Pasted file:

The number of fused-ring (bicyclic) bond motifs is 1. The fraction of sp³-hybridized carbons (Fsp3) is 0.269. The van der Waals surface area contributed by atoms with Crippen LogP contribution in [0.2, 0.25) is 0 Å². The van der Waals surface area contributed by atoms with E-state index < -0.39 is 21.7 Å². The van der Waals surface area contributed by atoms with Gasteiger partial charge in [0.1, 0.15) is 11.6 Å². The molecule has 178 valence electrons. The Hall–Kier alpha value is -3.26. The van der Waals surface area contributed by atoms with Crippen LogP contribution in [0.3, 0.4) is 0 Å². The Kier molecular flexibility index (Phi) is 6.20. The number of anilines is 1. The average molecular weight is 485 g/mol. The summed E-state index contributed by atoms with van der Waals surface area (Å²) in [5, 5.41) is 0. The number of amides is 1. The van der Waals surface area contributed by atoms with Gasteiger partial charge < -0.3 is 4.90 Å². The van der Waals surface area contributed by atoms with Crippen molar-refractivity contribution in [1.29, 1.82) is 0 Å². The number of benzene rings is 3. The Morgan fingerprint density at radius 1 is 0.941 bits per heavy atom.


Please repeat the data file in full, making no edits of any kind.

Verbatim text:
The number of fused-ring (bicyclic) bond motifs is 1. The fraction of sp³-hybridized carbons (Fsp3) is 0.269. The van der Waals surface area contributed by atoms with Crippen LogP contribution in [0.2, 0.25) is 0 Å². The van der Waals surface area contributed by atoms with E-state index < -0.39 is 21.7 Å². The van der Waals surface area contributed by atoms with Gasteiger partial charge in [0.1, 0.15) is 11.6 Å². The molecule has 178 valence electrons. The Hall–Kier alpha value is -3.26. The van der Waals surface area contributed by atoms with Crippen LogP contribution in [0.3, 0.4) is 0 Å². The Kier molecular flexibility index (Phi) is 6.20. The number of anilines is 1. The average molecular weight is 485 g/mol. The summed E-state index contributed by atoms with van der Waals surface area (Å²) in [5, 5.41) is 0. The number of amides is 1. The van der Waals surface area contributed by atoms with Gasteiger partial charge < -0.3 is 4.90 Å². The van der Waals surface area contributed by atoms with Crippen molar-refractivity contribution in [1.29, 1.82) is 0 Å². The number of benzene rings is 3. The Morgan fingerprint density at radius 1 is 0.941 bits per heavy atom.